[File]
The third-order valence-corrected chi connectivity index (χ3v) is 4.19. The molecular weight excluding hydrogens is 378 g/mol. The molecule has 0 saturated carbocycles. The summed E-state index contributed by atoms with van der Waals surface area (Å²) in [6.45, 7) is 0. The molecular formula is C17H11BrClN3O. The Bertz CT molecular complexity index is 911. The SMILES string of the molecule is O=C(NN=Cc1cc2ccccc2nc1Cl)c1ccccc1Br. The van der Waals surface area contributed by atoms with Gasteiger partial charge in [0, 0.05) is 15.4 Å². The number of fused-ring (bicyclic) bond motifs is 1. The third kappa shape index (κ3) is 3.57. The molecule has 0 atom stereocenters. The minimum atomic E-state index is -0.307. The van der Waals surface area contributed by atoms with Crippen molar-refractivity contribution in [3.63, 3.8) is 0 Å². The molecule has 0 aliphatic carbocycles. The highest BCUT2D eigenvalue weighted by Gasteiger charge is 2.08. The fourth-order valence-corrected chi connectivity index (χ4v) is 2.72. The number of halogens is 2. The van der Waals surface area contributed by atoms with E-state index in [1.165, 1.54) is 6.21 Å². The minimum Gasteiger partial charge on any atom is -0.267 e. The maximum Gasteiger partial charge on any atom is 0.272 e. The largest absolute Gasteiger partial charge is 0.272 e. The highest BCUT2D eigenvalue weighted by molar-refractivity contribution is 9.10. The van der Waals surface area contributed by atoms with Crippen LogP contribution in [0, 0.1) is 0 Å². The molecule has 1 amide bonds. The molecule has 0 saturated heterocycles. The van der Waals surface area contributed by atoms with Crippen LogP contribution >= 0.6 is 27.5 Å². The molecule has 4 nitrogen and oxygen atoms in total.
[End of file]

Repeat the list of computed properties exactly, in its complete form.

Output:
The third-order valence-corrected chi connectivity index (χ3v) is 4.19. The molecular weight excluding hydrogens is 378 g/mol. The molecule has 0 saturated carbocycles. The summed E-state index contributed by atoms with van der Waals surface area (Å²) in [6.45, 7) is 0. The molecular formula is C17H11BrClN3O. The Bertz CT molecular complexity index is 911. The SMILES string of the molecule is O=C(NN=Cc1cc2ccccc2nc1Cl)c1ccccc1Br. The van der Waals surface area contributed by atoms with Gasteiger partial charge in [0, 0.05) is 15.4 Å². The number of fused-ring (bicyclic) bond motifs is 1. The third kappa shape index (κ3) is 3.57. The molecule has 0 atom stereocenters. The minimum atomic E-state index is -0.307. The van der Waals surface area contributed by atoms with Crippen molar-refractivity contribution in [3.63, 3.8) is 0 Å². The molecule has 0 aliphatic carbocycles. The highest BCUT2D eigenvalue weighted by Gasteiger charge is 2.08. The fourth-order valence-corrected chi connectivity index (χ4v) is 2.72. The number of halogens is 2. The van der Waals surface area contributed by atoms with E-state index in [1.165, 1.54) is 6.21 Å². The minimum Gasteiger partial charge on any atom is -0.267 e. The maximum Gasteiger partial charge on any atom is 0.272 e. The largest absolute Gasteiger partial charge is 0.272 e. The highest BCUT2D eigenvalue weighted by molar-refractivity contribution is 9.10. The van der Waals surface area contributed by atoms with Crippen LogP contribution in [0, 0.1) is 0 Å². The molecule has 1 amide bonds. The molecule has 0 saturated heterocycles. The van der Waals surface area contributed by atoms with Crippen LogP contribution >= 0.6 is 27.5 Å². The molecule has 4 nitrogen and oxygen atoms in total.